CULTURE SHOCK

Living in Japan: Culture Shock

A reader suggested to me a while back that I should write about being a Westerner in Japan, and what that means in terms of culture shock. Before coming, I had researched etiquette and customs, and looked at a few sites that touch on the subject, but I thought I’d write down a few of my personal observations and feelings when I first arrived, and how I feel now after being here almost a year.

cynthia popper

Culture Shock is Very Real

I have to be honest… I kind of thought since I’ve traveled so much all over the world, often for long periods of time, that I’d be immune to culture shock. WRONG. Visiting a country and living in a country are two vastly different experiences. Even to this day, sometimes when I wake up, sometimes on a train, or even at work, I think to myself “holy crap… I LIVE here now.” It’s a mixture of excitement, sadness, and bewilderment. I still can’t believe I took the plunge, even with a daily routine well in place here.

Buddha in Nara

The Stages

Lots of sites talk about the stages of culture shock: fear, resentment, depression, acceptance, and I have to say, they’re pretty much dead on. I was very reclusive when I first got here. Doing anything was difficult, from ordering food or buying basics at the drugstore, and dealing with that frustration on a daily basis was exhausting. But every day it gets easier—I figure out a new word, or a way to get things done, and those little successes really keep me motivated.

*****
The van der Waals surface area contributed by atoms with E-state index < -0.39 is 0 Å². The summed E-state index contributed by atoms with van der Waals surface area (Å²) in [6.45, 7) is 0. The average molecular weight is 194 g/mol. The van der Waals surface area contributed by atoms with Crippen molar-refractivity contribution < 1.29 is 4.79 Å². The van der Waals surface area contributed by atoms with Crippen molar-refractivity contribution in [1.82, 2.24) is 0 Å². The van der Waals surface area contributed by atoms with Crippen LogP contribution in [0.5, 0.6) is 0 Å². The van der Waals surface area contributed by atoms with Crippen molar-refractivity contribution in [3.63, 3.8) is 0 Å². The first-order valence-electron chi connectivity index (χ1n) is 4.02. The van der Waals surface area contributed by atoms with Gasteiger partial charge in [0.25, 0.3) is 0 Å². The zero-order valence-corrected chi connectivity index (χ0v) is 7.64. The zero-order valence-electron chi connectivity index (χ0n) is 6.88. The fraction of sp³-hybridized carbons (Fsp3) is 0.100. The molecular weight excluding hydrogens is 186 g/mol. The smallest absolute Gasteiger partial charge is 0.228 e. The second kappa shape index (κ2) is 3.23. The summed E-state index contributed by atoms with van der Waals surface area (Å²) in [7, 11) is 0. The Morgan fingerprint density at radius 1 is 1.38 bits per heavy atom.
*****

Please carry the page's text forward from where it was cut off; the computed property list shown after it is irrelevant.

The depression for me wasn’t too bad. Moving to Asia has been a dream of mine for so many years I think on some level I was mentally braced for it. The frustration still gets to me sometimes—not being able to transfer money at the ATM without help, not being able to read my mail… these everyday errands take much longer than they should, and the lack of language skill has really motivated me to study Japanese much harder!

How to Get Over It

If I had one piece of advice for someone coming over it would be this: just because something is different, doesn’t automatically make it inferior. Yes… apartments are small. That means less to clean and less clutter to waste money on! Yes, the style here is almost insufferably cute. So what? There are no rules to fashion— and you don’t have to wear it! By accepting the differences and embracing your own as a foreigner here, your life will be so much richer.  Explore the new possibilities of your new home, and try something new every day.

Osaka

From a physical standpoint, I think overall wellness helps with culture shock too. Sleep well, eat well, drink water…don’t neglect yourself. I walk so much more here I find myself hungry pretty much all the time. I’m eating way more meat than I ever did back home. The upshot is there are lots of healthy options in Japan, but there are LOTS of unhealthy ones too: fried everything, loads of snack foods and desserts. Rather than kick myself for eating tempura, I try to follow an 80/20 rule and enjoy all of the yumminess this country offers.

Friends at Sumo

Make Friends

It can be tricky making friends from another country, but luckily, there are loads of meetups and international parties you can check out, where Japanese folks go to meet Westerners. And the expat community here is incredibly supportive and there are plenty of art shows, concerts, classes, and nights out to enjoy with people who speak your language. Get out and be around people every once in a while. It helps a lot!

If you have questions or need advice, feel free to message me on Facebook.

Ganbatte!

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